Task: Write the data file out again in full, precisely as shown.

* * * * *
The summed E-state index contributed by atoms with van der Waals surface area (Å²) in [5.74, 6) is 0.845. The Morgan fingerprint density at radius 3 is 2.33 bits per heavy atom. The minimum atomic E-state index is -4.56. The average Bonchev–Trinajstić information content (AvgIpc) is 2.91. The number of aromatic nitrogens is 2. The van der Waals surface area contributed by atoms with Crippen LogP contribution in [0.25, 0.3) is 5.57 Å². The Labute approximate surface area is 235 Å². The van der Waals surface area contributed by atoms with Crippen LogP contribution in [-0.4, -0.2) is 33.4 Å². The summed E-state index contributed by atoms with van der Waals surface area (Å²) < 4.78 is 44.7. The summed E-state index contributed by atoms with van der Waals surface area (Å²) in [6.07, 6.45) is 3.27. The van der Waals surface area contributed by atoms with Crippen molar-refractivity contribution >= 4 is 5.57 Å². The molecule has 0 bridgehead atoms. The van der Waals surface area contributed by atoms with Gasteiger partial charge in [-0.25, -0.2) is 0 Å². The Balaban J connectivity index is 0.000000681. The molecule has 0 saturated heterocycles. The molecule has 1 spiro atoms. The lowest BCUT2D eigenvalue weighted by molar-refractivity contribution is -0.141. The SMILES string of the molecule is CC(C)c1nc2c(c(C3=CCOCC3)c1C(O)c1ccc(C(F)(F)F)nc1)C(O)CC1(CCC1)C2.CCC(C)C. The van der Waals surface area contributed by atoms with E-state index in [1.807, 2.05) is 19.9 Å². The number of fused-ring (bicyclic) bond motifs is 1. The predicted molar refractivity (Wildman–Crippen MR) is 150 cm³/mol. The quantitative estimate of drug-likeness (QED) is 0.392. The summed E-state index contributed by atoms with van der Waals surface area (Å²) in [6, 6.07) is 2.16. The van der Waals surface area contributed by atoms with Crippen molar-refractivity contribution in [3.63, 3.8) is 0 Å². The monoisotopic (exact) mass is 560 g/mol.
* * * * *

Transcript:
The summed E-state index contributed by atoms with van der Waals surface area (Å²) in [5.74, 6) is 0.845. The Morgan fingerprint density at radius 3 is 2.33 bits per heavy atom. The minimum atomic E-state index is -4.56. The average Bonchev–Trinajstić information content (AvgIpc) is 2.91. The number of aromatic nitrogens is 2. The van der Waals surface area contributed by atoms with Crippen LogP contribution in [0.25, 0.3) is 5.57 Å². The Labute approximate surface area is 235 Å². The van der Waals surface area contributed by atoms with Crippen LogP contribution in [-0.4, -0.2) is 33.4 Å². The summed E-state index contributed by atoms with van der Waals surface area (Å²) < 4.78 is 44.7. The summed E-state index contributed by atoms with van der Waals surface area (Å²) in [6.07, 6.45) is 3.27. The van der Waals surface area contributed by atoms with Crippen molar-refractivity contribution >= 4 is 5.57 Å². The molecule has 0 bridgehead atoms. The van der Waals surface area contributed by atoms with Gasteiger partial charge in [-0.25, -0.2) is 0 Å². The Balaban J connectivity index is 0.000000681. The molecule has 0 saturated heterocycles. The molecule has 1 spiro atoms. The lowest BCUT2D eigenvalue weighted by molar-refractivity contribution is -0.141. The SMILES string of the molecule is CC(C)c1nc2c(c(C3=CCOCC3)c1C(O)c1ccc(C(F)(F)F)nc1)C(O)CC1(CCC1)C2.CCC(C)C. The van der Waals surface area contributed by atoms with E-state index in [1.807, 2.05) is 19.9 Å². The number of fused-ring (bicyclic) bond motifs is 1. The predicted molar refractivity (Wildman–Crippen MR) is 150 cm³/mol. The quantitative estimate of drug-likeness (QED) is 0.392. The summed E-state index contributed by atoms with van der Waals surface area (Å²) in [6, 6.07) is 2.16. The van der Waals surface area contributed by atoms with Crippen molar-refractivity contribution in [3.63, 3.8) is 0 Å². The monoisotopic (exact) mass is 560 g/mol.